The baby squirrels are Wildwood's first brood this year (photo by Les Willis)
A brood of red squirrels born at a wildlife park in Kent has started receiving visitors.
The breeding programme at Wildwood near Canterbury is part of a drive to stop red squirrels dying out. They have been extinct in Kent since the 1960s.
Once mature, the squirrels will be released into the wild on Anglesey where they will help prevent the species from becoming extinct.
The past decades have seen a drastic decline in red squirrel numbers.
Wildwood Trust's chief executive, Peter Smith, said: "Red squirrels are going to continue to decline towards extinction unless urgent action is taken."
But he said it was "not yet too late".
"If we can help restore areas of woodland to a native state and make a concerted effort, we might just be able to tip the balance back in the red squirrel's favour," he added.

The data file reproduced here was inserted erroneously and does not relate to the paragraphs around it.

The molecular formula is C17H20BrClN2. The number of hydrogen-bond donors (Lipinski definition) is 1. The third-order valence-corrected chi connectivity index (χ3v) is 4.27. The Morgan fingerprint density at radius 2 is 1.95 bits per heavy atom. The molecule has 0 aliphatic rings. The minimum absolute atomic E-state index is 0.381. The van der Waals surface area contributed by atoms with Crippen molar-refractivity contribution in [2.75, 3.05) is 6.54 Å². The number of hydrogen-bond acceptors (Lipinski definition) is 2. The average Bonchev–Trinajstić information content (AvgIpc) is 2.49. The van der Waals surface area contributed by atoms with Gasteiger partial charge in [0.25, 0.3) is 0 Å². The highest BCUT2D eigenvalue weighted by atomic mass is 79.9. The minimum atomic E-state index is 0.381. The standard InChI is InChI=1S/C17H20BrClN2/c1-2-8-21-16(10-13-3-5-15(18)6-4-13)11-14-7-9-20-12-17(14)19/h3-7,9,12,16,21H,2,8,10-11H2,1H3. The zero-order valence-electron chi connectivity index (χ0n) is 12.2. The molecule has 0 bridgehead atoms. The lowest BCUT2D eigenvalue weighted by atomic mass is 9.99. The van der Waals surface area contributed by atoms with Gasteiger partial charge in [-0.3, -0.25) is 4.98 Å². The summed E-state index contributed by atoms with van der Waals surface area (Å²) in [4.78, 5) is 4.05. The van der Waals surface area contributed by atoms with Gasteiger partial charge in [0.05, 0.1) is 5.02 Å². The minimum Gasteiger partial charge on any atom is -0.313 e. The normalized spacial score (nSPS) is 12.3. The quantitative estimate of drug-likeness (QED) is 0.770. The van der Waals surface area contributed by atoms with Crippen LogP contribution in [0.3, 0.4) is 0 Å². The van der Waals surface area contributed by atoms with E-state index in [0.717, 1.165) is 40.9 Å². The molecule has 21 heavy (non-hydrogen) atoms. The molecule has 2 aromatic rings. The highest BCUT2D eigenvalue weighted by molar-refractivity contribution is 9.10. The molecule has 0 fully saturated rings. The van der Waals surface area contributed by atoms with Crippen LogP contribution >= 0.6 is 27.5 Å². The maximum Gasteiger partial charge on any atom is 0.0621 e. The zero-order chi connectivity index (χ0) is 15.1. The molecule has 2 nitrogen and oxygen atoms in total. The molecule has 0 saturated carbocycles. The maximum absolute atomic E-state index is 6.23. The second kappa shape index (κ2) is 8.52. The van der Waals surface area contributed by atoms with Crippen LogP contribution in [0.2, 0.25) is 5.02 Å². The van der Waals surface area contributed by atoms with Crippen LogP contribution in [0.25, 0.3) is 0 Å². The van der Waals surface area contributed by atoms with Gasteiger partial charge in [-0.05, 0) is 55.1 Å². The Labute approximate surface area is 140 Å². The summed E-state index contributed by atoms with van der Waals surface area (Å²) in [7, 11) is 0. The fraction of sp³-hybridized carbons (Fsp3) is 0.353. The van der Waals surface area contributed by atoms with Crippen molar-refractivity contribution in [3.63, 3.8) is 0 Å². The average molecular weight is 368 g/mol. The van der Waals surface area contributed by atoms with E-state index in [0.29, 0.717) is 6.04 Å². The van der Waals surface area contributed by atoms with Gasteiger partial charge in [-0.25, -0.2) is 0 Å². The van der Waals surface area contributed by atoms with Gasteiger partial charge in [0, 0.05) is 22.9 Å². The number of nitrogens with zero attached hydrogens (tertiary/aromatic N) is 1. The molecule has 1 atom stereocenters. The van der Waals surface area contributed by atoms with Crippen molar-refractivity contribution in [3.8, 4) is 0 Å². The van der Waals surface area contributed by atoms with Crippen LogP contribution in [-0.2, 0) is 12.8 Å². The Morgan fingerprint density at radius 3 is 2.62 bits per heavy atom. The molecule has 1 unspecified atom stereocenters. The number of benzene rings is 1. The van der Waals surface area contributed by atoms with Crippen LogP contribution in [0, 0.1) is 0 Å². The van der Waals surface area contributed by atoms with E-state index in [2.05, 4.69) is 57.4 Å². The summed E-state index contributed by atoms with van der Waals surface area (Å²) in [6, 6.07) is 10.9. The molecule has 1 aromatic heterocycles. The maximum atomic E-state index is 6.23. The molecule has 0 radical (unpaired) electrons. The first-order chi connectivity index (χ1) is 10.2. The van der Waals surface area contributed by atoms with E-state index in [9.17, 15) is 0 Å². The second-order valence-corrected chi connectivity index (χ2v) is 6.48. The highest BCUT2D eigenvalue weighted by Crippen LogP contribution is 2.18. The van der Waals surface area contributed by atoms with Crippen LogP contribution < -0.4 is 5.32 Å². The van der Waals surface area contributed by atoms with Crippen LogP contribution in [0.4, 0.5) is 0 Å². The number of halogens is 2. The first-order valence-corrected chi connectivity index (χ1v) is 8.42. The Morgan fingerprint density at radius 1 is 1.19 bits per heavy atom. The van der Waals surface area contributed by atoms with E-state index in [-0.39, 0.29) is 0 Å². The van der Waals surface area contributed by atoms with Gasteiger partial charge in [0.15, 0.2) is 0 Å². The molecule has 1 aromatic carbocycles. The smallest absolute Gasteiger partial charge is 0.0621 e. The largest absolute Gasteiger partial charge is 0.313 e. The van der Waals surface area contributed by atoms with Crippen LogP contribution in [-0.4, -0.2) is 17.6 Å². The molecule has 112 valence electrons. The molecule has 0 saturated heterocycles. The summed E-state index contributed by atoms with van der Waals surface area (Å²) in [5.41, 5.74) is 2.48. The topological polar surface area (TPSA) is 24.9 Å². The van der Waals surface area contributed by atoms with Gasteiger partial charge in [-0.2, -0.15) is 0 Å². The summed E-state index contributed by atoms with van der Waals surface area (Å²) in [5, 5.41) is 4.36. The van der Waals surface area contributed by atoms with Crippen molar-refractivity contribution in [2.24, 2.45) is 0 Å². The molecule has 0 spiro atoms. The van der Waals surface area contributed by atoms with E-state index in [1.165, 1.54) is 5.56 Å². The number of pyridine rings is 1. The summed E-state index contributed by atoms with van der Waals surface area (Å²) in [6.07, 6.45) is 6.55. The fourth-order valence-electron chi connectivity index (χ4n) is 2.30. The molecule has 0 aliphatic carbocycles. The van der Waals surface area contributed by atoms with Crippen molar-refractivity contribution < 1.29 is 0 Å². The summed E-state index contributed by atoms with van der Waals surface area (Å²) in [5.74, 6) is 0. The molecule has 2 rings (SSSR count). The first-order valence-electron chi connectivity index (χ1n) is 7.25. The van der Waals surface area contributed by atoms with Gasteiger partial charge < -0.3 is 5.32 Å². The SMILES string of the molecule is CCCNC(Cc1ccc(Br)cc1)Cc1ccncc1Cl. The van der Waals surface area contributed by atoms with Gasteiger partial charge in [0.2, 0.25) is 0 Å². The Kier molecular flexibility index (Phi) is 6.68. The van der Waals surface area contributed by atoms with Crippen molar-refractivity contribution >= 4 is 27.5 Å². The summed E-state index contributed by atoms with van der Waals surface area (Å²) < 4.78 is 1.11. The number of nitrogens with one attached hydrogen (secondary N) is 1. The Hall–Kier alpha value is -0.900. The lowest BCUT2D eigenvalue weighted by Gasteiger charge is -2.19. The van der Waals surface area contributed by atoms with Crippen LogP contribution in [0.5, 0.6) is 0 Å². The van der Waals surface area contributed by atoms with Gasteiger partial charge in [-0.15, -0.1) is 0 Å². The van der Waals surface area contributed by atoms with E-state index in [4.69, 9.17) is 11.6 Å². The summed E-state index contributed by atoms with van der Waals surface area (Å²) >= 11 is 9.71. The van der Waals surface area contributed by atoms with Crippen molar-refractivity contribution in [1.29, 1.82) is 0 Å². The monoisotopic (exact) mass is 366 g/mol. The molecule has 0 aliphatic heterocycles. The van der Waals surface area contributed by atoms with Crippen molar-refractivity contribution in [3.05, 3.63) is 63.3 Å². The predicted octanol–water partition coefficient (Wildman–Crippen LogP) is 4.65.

Red squirrels are now extinct in southern England apart from a small number on the Isle of Wight and two islands in Poole Harbour.
The Wildlife Trust said the main cause of the decline was competition with the non-native American grey squirrel, which breeds better and out-competes its rival for food.
An estimated 160,000 red squirrels remain in Great Britain compared with 2.5m grey squirrels.
Wildwood has urged visitors to arrive promptly at 1000 BST as the squirrels like to take a long nap at lunchtime, particularly during sunny weather.
The baby squirrels will be released into the wild in Anglesey